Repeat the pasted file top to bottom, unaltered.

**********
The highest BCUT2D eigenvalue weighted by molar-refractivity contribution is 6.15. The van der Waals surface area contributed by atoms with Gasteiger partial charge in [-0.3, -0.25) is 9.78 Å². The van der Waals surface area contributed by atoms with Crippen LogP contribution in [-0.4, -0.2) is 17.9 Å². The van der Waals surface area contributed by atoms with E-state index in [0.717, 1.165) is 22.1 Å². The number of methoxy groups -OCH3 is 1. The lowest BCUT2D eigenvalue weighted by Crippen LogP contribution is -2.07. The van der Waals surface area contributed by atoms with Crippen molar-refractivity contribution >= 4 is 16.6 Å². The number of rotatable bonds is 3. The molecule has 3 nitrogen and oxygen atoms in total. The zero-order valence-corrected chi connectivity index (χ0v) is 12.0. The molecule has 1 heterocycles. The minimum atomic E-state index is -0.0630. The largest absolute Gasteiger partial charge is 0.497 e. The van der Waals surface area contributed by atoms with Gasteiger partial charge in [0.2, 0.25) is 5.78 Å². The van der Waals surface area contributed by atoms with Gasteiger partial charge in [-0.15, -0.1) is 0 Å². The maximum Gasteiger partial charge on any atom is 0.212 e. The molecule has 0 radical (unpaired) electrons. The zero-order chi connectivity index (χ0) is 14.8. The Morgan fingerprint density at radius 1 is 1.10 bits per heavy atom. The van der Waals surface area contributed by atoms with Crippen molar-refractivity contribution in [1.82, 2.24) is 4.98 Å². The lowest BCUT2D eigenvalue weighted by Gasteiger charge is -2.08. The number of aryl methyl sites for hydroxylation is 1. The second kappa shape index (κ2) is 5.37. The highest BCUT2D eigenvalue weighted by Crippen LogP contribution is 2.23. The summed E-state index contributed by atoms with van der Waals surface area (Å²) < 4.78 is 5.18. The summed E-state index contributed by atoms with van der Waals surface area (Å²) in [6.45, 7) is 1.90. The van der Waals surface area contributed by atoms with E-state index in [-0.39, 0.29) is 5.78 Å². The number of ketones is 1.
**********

The highest BCUT2D eigenvalue weighted by molar-refractivity contribution is 6.15. The van der Waals surface area contributed by atoms with Gasteiger partial charge in [-0.3, -0.25) is 9.78 Å². The van der Waals surface area contributed by atoms with Crippen LogP contribution in [-0.4, -0.2) is 17.9 Å². The van der Waals surface area contributed by atoms with E-state index in [0.717, 1.165) is 22.1 Å². The number of methoxy groups -OCH3 is 1. The lowest BCUT2D eigenvalue weighted by Crippen LogP contribution is -2.07. The van der Waals surface area contributed by atoms with Crippen molar-refractivity contribution >= 4 is 16.6 Å². The number of rotatable bonds is 3. The molecule has 3 nitrogen and oxygen atoms in total. The zero-order valence-corrected chi connectivity index (χ0v) is 12.0. The molecule has 1 heterocycles. The minimum atomic E-state index is -0.0630. The largest absolute Gasteiger partial charge is 0.497 e. The van der Waals surface area contributed by atoms with Gasteiger partial charge in [0.2, 0.25) is 5.78 Å². The van der Waals surface area contributed by atoms with Gasteiger partial charge in [-0.15, -0.1) is 0 Å². The maximum Gasteiger partial charge on any atom is 0.212 e. The molecule has 0 radical (unpaired) electrons. The zero-order chi connectivity index (χ0) is 14.8. The Morgan fingerprint density at radius 1 is 1.10 bits per heavy atom. The van der Waals surface area contributed by atoms with Crippen molar-refractivity contribution in [1.82, 2.24) is 4.98 Å². The lowest BCUT2D eigenvalue weighted by Gasteiger charge is -2.08. The number of aryl methyl sites for hydroxylation is 1. The second kappa shape index (κ2) is 5.37. The highest BCUT2D eigenvalue weighted by Crippen LogP contribution is 2.23. The summed E-state index contributed by atoms with van der Waals surface area (Å²) < 4.78 is 5.18. The summed E-state index contributed by atoms with van der Waals surface area (Å²) in [6.45, 7) is 1.90. The van der Waals surface area contributed by atoms with E-state index in [-0.39, 0.29) is 5.78 Å². The number of ketones is 1.